He really got to you with the “setting” comment, didn’t he.


Eh, it bugged me, but tbh what set me off was the interview recently posted, which includes the line “Some childhood diseases” which is a little weird, and likely to be better translated ‘growing pains’ or perhaps ‘birth trauma.’

Made me think we might have been missing the point, but if we switch to what I think was intended, the point is still wrong.

And I think most of us hate how much RNG is the the game. Heck, there’s that browser app to let you check the store without logging in.

Personally I’m moving on to other games, but it makes me sad to do so.


very nice write up. honestly i never even considered the statement that it wouldn’t fit in the setting to be anything else than a cheap excuse, trollish even. but thanks for taking your time to explain exactly why.



Yeah, I mentioned in another post, it’s not making things that’s an issue in WH40k, it’s the designing of new things and letting it go into the wild with little to no testing that’s stigmatised in the setting.

Crafting of weapons based on standard-pattern designs shouldn’t be an issue in lore, like @SlenderBarracuda says, you have a planet’s worth of gun parts and can modify the parts a bit as you put it together, but it’s still a standard-pattern weapon.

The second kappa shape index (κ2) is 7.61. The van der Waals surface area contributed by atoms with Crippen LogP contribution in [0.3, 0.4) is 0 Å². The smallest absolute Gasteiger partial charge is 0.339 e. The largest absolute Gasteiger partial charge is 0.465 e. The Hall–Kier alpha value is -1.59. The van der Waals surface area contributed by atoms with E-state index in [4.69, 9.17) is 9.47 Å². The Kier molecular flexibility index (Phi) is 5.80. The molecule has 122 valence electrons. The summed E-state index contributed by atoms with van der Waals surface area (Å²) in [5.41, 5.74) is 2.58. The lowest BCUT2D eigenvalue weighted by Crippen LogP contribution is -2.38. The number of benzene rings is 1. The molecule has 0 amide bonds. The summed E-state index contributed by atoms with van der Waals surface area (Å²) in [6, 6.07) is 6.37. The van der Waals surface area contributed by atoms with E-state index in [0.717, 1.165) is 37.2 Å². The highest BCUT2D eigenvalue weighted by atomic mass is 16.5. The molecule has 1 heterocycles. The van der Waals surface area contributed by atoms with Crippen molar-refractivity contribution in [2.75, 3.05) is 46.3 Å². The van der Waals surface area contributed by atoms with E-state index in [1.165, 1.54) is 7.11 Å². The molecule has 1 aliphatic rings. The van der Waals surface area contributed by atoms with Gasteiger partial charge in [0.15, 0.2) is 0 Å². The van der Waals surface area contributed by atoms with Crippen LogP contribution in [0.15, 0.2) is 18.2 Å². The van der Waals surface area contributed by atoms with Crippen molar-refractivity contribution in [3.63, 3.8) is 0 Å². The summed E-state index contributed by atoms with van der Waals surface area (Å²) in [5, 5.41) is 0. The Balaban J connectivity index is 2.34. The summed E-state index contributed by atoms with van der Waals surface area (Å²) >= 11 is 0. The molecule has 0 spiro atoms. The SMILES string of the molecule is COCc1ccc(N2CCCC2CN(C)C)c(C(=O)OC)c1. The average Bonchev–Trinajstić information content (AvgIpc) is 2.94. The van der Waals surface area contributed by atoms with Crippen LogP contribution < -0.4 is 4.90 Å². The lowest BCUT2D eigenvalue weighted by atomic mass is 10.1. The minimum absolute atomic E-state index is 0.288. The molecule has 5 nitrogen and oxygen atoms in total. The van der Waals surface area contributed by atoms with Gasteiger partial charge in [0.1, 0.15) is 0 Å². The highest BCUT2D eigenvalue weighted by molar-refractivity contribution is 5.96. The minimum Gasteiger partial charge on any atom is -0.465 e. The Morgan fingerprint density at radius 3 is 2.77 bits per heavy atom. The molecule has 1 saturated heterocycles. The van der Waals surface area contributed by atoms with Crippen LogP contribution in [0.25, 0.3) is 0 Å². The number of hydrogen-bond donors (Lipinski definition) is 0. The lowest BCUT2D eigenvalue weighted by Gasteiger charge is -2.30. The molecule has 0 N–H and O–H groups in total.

And some people are saying that it’s only tank fabs, but I posit that on a planet with such a large manufacturing base (the hive cities on a hive world would cover at least 10% of a planet, that’s a lot of area), they would definitely have lasgun and other hand weapon production lines to outfit their own PDF and Astra Militarum tithes. They may not have their own unique weapon patterns but a lot of things are produced locally where possible.

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All of this is moot anyways. Everyone knows game system/design trumps lore accuracy. Daemonhosts would be monstrous killing machines that would rip us apart in seconds but, like i said…